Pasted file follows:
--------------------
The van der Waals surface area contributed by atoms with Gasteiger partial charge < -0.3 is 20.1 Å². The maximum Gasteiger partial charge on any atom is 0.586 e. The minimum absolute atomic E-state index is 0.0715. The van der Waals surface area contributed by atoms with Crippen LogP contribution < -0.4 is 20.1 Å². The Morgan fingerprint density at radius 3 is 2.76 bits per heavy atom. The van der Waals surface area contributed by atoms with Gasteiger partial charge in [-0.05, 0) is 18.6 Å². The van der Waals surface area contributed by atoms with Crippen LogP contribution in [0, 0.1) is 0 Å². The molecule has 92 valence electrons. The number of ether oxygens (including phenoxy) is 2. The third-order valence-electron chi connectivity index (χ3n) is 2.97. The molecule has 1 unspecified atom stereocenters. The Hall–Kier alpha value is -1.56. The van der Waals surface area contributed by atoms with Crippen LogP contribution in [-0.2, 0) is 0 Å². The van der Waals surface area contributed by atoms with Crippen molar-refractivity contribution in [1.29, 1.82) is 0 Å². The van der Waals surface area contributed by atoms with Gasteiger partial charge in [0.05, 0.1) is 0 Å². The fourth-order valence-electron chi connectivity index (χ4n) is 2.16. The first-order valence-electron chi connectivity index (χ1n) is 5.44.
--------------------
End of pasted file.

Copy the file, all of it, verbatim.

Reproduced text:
The van der Waals surface area contributed by atoms with Gasteiger partial charge < -0.3 is 20.1 Å². The maximum Gasteiger partial charge on any atom is 0.586 e. The minimum absolute atomic E-state index is 0.0715. The van der Waals surface area contributed by atoms with Crippen LogP contribution < -0.4 is 20.1 Å². The Morgan fingerprint density at radius 3 is 2.76 bits per heavy atom. The van der Waals surface area contributed by atoms with Gasteiger partial charge in [-0.05, 0) is 18.6 Å². The van der Waals surface area contributed by atoms with Crippen LogP contribution in [0, 0.1) is 0 Å². The molecule has 92 valence electrons. The number of ether oxygens (including phenoxy) is 2. The third-order valence-electron chi connectivity index (χ3n) is 2.97. The molecule has 1 unspecified atom stereocenters. The Hall–Kier alpha value is -1.56. The van der Waals surface area contributed by atoms with Crippen LogP contribution in [-0.2, 0) is 0 Å². The van der Waals surface area contributed by atoms with Crippen molar-refractivity contribution in [1.29, 1.82) is 0 Å². The van der Waals surface area contributed by atoms with Gasteiger partial charge in [0.05, 0.1) is 0 Å². The fourth-order valence-electron chi connectivity index (χ4n) is 2.16. The first-order valence-electron chi connectivity index (χ1n) is 5.44.